Complex signs: Elementary computer-based signs are organized in either concurrent or sequential chains. These chains can be described as chains of dancing steps, i.e. as units of connected syntagmatic and paradigmatic movements in time and space (see 215ff). The metaphor of dance and theatre is also helpful for the analysis of complex signs, since they are seen as combinations of simple signs, corresponding to linguistic phrases or sentences. Andersen gives the following general principle: "Analyze sequential and concurrent chains separately, and describe the individual 'dances' as particular combinations of these two kinds of elements" (248). Based on glossematics and formally depicted with Petri-nets, the author now develops a method of scrutinizing the structure of composite computer-based signs. Firstly, a computer-based sign process can be analyzed by cutting large units of the process into smaller pieces, according to their functional dependencies. Next, the sign process can be synthesized by "describing how the larger units are constructed from smaller units" (257). Andersen then shows in detail how to analyze and synthesize different sequential syntagms (tasks, actions, and indicators), as well as concurrent syntagms (scenes, subview, view, and focus).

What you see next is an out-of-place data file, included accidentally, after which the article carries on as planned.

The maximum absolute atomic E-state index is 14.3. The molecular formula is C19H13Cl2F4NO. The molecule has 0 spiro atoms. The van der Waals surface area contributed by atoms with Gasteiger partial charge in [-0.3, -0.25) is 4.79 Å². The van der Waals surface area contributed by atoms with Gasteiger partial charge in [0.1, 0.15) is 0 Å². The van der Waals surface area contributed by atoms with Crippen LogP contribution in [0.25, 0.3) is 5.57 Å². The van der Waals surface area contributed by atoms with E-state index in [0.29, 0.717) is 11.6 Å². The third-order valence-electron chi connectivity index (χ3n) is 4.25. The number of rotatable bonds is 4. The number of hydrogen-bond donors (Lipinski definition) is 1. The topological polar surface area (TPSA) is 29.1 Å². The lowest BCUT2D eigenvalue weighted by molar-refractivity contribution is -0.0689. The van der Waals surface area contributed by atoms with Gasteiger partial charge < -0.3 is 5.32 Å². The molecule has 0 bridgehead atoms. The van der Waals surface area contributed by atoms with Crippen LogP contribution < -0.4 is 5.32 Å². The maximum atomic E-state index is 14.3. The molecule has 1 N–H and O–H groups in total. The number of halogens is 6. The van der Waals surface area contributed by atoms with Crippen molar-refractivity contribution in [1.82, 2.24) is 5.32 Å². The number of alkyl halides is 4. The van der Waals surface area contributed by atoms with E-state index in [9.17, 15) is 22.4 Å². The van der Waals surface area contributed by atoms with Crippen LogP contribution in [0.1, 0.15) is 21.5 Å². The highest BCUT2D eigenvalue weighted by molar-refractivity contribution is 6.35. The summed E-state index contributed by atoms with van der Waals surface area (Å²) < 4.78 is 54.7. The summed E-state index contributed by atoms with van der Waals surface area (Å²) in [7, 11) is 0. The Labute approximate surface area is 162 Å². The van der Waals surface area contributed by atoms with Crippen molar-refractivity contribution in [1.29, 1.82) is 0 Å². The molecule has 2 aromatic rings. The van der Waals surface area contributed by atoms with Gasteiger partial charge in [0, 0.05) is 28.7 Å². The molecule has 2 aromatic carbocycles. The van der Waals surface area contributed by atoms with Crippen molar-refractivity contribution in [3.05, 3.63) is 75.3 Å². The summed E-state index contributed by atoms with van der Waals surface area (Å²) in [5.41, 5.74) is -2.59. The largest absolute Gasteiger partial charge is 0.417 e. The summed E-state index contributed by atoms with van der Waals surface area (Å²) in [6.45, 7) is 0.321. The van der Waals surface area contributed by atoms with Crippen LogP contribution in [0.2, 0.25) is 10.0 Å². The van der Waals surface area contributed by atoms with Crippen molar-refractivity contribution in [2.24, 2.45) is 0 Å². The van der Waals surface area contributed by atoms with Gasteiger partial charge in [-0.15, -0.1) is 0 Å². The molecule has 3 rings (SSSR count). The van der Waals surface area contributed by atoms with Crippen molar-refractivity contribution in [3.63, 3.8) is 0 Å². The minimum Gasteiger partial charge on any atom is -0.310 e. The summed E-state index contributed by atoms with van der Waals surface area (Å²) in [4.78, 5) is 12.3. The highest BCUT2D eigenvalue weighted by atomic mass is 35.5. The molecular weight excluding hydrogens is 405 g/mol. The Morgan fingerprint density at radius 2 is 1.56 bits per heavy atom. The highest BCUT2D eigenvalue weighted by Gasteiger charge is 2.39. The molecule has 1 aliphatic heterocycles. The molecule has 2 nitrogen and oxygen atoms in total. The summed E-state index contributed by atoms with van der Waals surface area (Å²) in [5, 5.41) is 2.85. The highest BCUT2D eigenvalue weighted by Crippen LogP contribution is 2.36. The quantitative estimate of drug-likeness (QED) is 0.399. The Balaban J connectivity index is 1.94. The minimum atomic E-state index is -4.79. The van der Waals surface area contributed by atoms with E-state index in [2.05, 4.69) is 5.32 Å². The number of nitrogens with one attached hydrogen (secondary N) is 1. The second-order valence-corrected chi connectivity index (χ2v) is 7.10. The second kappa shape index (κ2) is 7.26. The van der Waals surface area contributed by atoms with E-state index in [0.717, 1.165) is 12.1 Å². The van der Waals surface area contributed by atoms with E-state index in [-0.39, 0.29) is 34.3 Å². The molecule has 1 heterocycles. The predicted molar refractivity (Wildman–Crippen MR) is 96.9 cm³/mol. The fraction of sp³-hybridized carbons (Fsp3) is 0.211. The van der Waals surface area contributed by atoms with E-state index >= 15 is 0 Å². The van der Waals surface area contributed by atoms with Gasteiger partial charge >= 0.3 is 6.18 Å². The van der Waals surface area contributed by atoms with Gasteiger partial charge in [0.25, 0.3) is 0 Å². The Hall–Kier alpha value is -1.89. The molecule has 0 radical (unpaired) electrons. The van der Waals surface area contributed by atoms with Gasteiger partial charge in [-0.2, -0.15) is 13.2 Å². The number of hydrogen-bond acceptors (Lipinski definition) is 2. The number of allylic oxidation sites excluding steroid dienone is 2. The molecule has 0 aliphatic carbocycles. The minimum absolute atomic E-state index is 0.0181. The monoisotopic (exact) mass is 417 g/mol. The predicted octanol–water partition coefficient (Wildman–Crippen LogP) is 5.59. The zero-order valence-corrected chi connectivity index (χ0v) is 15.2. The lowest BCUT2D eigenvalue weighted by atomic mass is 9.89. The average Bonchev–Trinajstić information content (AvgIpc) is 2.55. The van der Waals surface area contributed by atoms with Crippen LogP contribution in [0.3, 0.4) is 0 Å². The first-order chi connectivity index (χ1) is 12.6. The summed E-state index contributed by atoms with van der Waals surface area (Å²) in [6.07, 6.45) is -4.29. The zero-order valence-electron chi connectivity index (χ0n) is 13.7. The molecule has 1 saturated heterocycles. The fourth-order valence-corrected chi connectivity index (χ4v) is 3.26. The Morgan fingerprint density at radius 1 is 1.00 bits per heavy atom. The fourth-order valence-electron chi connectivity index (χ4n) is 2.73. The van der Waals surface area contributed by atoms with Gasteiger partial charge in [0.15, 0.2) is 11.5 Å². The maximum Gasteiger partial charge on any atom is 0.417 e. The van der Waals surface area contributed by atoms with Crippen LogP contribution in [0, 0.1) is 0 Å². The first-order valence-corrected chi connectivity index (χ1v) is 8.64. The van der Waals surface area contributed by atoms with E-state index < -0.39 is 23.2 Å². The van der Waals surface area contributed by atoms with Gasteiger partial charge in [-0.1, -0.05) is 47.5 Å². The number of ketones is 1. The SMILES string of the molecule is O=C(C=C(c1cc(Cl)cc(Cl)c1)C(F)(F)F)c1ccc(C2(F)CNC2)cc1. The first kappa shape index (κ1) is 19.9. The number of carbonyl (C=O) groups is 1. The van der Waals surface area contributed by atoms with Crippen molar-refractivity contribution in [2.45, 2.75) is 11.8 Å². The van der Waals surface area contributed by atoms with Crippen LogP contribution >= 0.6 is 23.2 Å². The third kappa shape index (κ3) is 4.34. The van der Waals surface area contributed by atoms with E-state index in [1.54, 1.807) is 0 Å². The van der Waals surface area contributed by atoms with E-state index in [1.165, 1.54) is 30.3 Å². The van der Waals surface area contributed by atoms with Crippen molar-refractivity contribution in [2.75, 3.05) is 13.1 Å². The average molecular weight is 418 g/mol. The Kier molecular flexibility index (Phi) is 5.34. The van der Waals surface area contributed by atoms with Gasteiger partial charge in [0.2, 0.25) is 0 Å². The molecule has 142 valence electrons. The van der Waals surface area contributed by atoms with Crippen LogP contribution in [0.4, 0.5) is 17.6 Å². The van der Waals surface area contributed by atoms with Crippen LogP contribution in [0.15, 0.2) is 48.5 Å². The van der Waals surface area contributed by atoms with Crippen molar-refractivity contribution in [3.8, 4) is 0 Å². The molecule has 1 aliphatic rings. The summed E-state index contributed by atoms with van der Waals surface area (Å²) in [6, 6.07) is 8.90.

The complex sign of subview is the most interesting of all of these features, as it shows an object from a certain perspective. Since the same object can also be showed in different ways with other subviews, the presented object seems to take on the quality of a "solid" inside the computer system (see 282ff). As a result, the computer itself seems to become a human-like sign interpreting system that can choose different ways of designating objects according to the relation between semiotic schema and situation of use. Andersen, however points out that this illusion only works because it is based on an invisible basic sign with a description of the object and formal rules for its transformation; the user then only sees the different transformations of the object but not the basic description of it.
Illusion of reality: The example of subview leads to a broader problem, namely the question of to what degree illusion built into the interface is helpful or misleading for the user. As Andersen shows, the illusion of direct manipulation that is provided by user-oriented interfaces is not always an advantage: On the one hand, it reduces complexity and enables the user to focus her attention on the task instead of on the computer on the other hand, it produces a "cast iron" illusion "that prevents the user from getting ideas for modifying her tool and changing her working conditions because the technical workings of the system are so to speak sealed up" (306). Therefore, Illusion of reality as a designing device has to be used very carefully and it should possibly be complemented by methods of rendering the system unfamiliar so that the user can look behind its surface. Andersen suggests this method referring to the effect of "alienation" (Verfremdung) Bertolt Brecht's theory of theatre.